Public Goods Post
thinking about the public economy
This month, The Public Goods Post features a guest essay from Corey Rosen, founder of the National Center for Employee Ownership and board member of the Public Goods Institute.
Employee Ownership,
Public Goods and Oktoberfest

By Corey Rosen
Oktoberfest is famous for its celebration of beer. Here in the United States, you might quaff a Fat Tire Beer made by the third largest craft brewer in the U.S., New Belgium Brewing. Or maybe a Harpoon Ale, or Deschutes IPA, or Alaska Brewing Stout, or Left Hand Sawtooth Ale, or one of several other beers from several other brewers that are all owned by an Employee Stock Ownership Plan (ESOP). It would be appropriate because it also turns out that October is Employee Ownership month. In fact, last year, to celebrate its becoming employee owned, Harpoon and Deschutes put out a joint “EHOP” beer. 
While sipping your brew, you might also think about what these companies are telling us about a new way to do business. Their employees make a fair wage, have a lot of say in how day-to-day work decisions are made, and most notably, after a short period of time become owners at the companies they work for. Their employers can provide this benefit because they get federal tax incentives and because employee owned companies perform much better, leaving more money to fund these plans.

In fact, some of America’s largest companies are employee owned. The National Center for Employee Ownership put outs
The Employee Ownership 100, which is a list of the largest 100 companies whose stock is owned by a majority of their employees.The group includes such companies as Publix Supermarkets, one of the largest supermarket chains, and Winco, one of the fasted growing. Many of the nation’s largest engineering companies are on the list, as is W.L Gore (maker Gore-Tex®) and other leading innovators.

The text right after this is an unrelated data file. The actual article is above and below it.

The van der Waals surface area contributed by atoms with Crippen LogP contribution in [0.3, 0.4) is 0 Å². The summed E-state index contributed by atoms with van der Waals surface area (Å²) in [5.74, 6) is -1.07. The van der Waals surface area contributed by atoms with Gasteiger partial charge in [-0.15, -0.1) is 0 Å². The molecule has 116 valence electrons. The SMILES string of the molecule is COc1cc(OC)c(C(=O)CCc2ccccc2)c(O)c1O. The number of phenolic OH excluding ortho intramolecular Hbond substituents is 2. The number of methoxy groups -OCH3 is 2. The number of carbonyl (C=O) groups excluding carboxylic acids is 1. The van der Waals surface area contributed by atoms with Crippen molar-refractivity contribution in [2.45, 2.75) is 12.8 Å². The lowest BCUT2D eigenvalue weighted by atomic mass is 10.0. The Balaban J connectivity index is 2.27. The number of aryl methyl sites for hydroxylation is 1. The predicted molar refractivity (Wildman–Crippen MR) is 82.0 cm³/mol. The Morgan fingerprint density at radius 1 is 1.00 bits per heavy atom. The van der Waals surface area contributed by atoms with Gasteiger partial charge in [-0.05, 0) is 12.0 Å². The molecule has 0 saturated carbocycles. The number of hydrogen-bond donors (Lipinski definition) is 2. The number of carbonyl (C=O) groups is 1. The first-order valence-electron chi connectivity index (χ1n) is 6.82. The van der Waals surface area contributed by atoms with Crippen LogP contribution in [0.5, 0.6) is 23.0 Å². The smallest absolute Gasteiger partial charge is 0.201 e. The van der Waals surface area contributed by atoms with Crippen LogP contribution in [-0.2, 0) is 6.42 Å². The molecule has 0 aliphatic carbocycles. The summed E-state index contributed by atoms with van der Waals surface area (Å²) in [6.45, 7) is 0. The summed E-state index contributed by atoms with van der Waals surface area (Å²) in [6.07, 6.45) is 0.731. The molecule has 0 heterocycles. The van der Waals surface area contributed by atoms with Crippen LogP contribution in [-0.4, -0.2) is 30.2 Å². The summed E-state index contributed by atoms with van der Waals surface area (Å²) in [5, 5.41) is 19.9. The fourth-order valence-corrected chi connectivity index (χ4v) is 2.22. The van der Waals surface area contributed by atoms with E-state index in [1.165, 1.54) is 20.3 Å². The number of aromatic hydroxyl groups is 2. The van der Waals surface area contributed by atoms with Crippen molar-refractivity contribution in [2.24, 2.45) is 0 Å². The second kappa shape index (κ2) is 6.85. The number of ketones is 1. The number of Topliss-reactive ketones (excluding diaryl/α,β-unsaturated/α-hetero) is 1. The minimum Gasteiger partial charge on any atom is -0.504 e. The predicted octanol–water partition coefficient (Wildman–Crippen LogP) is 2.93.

Though it is far from unusual in the U.S., employee ownership has tremendous and untapped potential to help resolve the seemingly intractable problem of economic stagnation for all but the very rich. The
National Center for Employee Ownership estimates that there are 13.5 million participants in ESOPs and another 8.5 million getting stock grants. 

The research on these plans shows that companies sponsoring them grow faster in terms of new jobs and sales, lay people off at one-third to one-fifth the rate of other companies, and provide employees with dramatically better retirement assets. In ESOP companies, employees average about 2.5 times the retirement assets as employees in other companies. Most ESOP companies are or will be 100% employee owned, and some are among the nation’s best-known companies.

ESOPs are most often used to provide a market for owners of profitable, closely held companies who are ready to retire. Often, these companies get sold to outside companies or private equity groups who move them, downsize their workforce, or even close them. When, instead, these owners sell to their employees via an ESOP, 
research shows that outcomes are generally much better for both the companies and their employees.
ESOPs have substantial tax benefits for selling owners – financial incentives that both political parties have supported (it is in Hillary Clinton’s policy proposals and the Republican Party platform). ESOPs are a good example of how legislation can leverage enormous change for small investments. 

One of the most eloquent testimonials was by Eileen Fisher, of the iconic women’s clothing company. You can see it 

Despite their growth, employee ownership plans have not achieved anywhere near the usage that they could. Given the nation’s focus on economic inequality, and bipartisan support for the idea, sharing ownership seems like it should be more actively promoted. State and federal programs could, for a very small amount of money, make tens of thousands of business owners more aware that this is an option. The cost would be nominal, especially compared to the billions wasted in tax incentives to get companies to move from one place to another.
Take a look at the graphic below to learn more
Editors’ Note

ESOPs are employee ownership structures that are created and supported through federal legislation.  Technically, they are a form of retirement plan, and come under the jurisdiction of ERISA – the federal Employee Retirement Income Security Act. The federal government, and some states, provide tax incentives to encourage business owners to sell their companies to their employees via ESOPs. As such, employee ownership is a “public good," fostered by government policy and law. A growing number of other countries have also passed legislation and created programs to support and increase employee ownership.
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The Public Goods Post has been created by June Sekera, 
Founder and Director of the Public Goods Institute; and Research Fellow at the 
Global Development And Environment Institute, Tufts University.

The Public Goods Post is produced by Daniel Agostino, Digital Media Producer and Editor.

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